India Wind-Farm Debt Crisis Lures Buyers Waving Cash
Ushdev Power Holdings Pvt. plans to boost wind-power generation capacity in India sevenfold by acquiring farms from indebted companies selling assets built for tax breaks.
Closely-held Ushdev Power bought 60 megawatts of projects from Suzlon Energy Ltd. (SUEL) at less than half the cost of building new wind farms a year ago as the turbine-maker struggled to raise cash to pay bondholders. That was the first of 400 megawatts of acquisitions Ushdev plans over the next 15 months, which would make it India’s second-biggest owner of wind assets based on current holdings, according to data compiled by Bloomberg.
“Our strength is that we can sit across the table and say, ‘I’m here, I have the money, I will close the deal today,’” Arvind Prasad, managing director of Ushdev Power, said in an interview in Mumbai. “These sellers require the cash now.”
India’s fragmented wind industry is ripe for mergers and acquisitions. Goldman Sachs Group Inc. and Morgan Stanley (MS) have led about $1.1 billion of private-equity buyouts, project and company acquisitions in the industry since 2010, said Ashish Sethia, Bloomberg New Energy Finance’s India country manager. Property developer DLF Ltd. (DLFU) and truck maker Ashok Leyland Ltd. are among those selling their wind portfolios.
Ushdev Power, based in Mumbai, paid 1.7 billion rupees ($29 million) to Suzlon, including 680 million rupees for the assets and 1 billion rupees in assumed debt. That comes to about 28 million rupees a megawatt, compared with about 65 million rupees for a new farm, Prasad said. Suzlon said in an e-mail yesterday it may earn an additional 250 million rupees in fees from the deal.
“The primary drive toward selling wind assets has been to generate cash and exit from non-core areas,” said Sanjay Chakrabarti, a Mumbai-based Ernst & Young LLP partner advising funds considering acquisitions to enter the Indian wind market. “In several cases the position has been aggravated due to the owner of the wind turbines being cash strapped.”
India became the world’s third-biggest wind turbine market in 2010, after China and the U.S., partly as a federal incentive spurred companies without experience to invest in thousands of farms to gain tax depreciation benefits. DLF, India’s biggest and most-indebted property company, agreed to sell 217 megawatts of projects for 5.23 billion rupees since January after running up debt to fund expansion into wind farms, hotels and export-processing zones.
Ashok Leyland, the nation’s second-biggest truck maker, and infrastructure developer Lanco Infratech Ltd. (LANCI) have said they’re seeking to sell assets. KS Oils Ltd. (KSO), a canola oil processor restructuring its debt, also put 92 turbines up for sale, according to an advertisement published last year by SBI Capital Markets, its main lender. KS Oils Chairman Ramesh Garg didn’t respond to a call and text message to his mobile phone and the company didn’t respond to an e-mail requesting comment.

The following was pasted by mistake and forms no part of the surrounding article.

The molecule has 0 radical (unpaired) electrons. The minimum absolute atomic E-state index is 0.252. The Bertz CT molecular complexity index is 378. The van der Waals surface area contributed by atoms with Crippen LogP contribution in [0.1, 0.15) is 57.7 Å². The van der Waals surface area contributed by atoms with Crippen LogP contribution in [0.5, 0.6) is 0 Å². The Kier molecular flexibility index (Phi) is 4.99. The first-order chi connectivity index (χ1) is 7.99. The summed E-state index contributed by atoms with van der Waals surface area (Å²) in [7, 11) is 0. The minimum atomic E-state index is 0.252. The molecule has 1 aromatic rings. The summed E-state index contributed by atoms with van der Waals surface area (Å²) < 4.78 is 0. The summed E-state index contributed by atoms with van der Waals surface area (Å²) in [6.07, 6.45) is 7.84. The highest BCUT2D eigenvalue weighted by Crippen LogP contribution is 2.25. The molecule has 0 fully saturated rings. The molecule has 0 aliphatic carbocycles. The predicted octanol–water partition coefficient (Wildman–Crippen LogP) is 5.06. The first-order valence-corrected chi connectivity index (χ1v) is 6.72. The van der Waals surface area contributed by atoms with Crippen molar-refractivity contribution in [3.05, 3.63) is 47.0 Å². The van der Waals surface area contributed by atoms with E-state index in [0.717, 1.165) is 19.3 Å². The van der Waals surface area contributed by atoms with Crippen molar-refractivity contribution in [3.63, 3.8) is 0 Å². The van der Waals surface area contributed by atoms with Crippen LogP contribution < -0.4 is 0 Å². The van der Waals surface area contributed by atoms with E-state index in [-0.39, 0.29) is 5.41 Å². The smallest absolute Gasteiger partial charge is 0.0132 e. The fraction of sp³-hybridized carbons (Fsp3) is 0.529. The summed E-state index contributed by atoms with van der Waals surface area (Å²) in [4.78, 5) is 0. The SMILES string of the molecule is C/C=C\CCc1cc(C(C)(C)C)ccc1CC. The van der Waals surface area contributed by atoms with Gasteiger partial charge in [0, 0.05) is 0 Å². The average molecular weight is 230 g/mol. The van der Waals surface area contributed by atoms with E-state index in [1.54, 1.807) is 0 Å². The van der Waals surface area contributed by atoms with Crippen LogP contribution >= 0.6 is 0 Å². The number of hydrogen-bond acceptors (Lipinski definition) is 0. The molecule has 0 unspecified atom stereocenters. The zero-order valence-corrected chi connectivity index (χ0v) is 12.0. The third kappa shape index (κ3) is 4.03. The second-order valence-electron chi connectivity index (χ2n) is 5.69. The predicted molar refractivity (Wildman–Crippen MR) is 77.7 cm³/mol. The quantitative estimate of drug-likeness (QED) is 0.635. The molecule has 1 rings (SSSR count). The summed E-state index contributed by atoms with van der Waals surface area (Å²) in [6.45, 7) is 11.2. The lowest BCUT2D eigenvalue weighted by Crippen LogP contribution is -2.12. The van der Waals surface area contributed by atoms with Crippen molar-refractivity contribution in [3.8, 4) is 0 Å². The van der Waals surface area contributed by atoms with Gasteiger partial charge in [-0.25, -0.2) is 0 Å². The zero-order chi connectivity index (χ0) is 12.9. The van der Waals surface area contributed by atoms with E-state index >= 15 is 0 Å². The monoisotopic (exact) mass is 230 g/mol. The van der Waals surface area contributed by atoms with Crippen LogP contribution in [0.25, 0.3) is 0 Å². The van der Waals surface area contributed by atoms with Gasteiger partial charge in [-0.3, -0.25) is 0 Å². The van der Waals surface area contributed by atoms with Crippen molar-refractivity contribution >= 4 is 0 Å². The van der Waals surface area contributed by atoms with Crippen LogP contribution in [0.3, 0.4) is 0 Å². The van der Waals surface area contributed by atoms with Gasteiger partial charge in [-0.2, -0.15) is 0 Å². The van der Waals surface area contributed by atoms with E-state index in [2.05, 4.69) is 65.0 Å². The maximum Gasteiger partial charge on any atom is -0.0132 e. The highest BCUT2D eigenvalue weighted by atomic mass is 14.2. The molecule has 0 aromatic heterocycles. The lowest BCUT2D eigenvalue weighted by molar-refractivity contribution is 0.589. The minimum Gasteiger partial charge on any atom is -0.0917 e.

Wind utilities, such as Goldman Sachs-backed ReNew Wind Power Pvt., Morgan Stanley-backed Continuum Wind Energy Pte and IDFC Ltd. (IDFC)’s Green Infra Ltd. unit are seeking to amass gigawatt-scale portfolios to reduce generation costs, in some cases to lower than those for new coal-based power projects. Green Infra is looking to buy operating farms because “there are excellent opportunities in the market for companies with the capital,” said Raja Parthasarathy, a partner at IDFC Alternatives.
“The risks of an operating asset are much, much less as compared to a new project,” Prasad said. “Performance of the project is already established.” At the right structure and price, returns are as much as 18 percent to 20 percent, he said.
Ushdev looks exclusively at farms three to four years old, with a minimum capacity of 20 megawatts, which typically cost 35 million to 40 million rupees per megawatt, he said.
Even then, credibility of data recorded by current projects and the challenge of managing scattered assets presents risks.
“The purchase of operational assets is attractive,” said BNEF’s Sethia. “Nevertheless, differences on expected valuations, poor data quality and documentation, and questionable credibility of the seller could prove stumbling blocks in a transaction.”
Of the deals Ernst & Young has worked on, projects have had limited potential to boost profit through technical improvement, Chakrabarti said. The “deal sweetener” is when a new buyer can be arranged who will pay more for the power generated, he said.
Ushdev Power agreed to pay Suzlon 250 million rupees more in fees if the turbine maker managed to cancel the farms’ power purchase agreements with cash-strapped state buyers, Prasad said. That would allow Ushdev to sell electricity direct to industrial companies that pay on time and at higher rates.
That part of the contract “is currently in process,’ Suzlon said in an e-mail response to questions. The company is trying to raise $400 million in asset sales after India’s biggest convertible-bond default in October. The Pune-based turbine maker declined to identify whether it has more wind farms for sale.
Ushdev Power plans to sell shares in an initial public offering once it has a portfolio of about 500 megawatts by the end of 2014, Prasad said. It may seek to buy 28 megawatts from Ushdev International Ltd. (UTF), which plans to spin off its wind unit. Both companies belong to the Mumbai-based Ushdev Group and have no cross holdings, he said.
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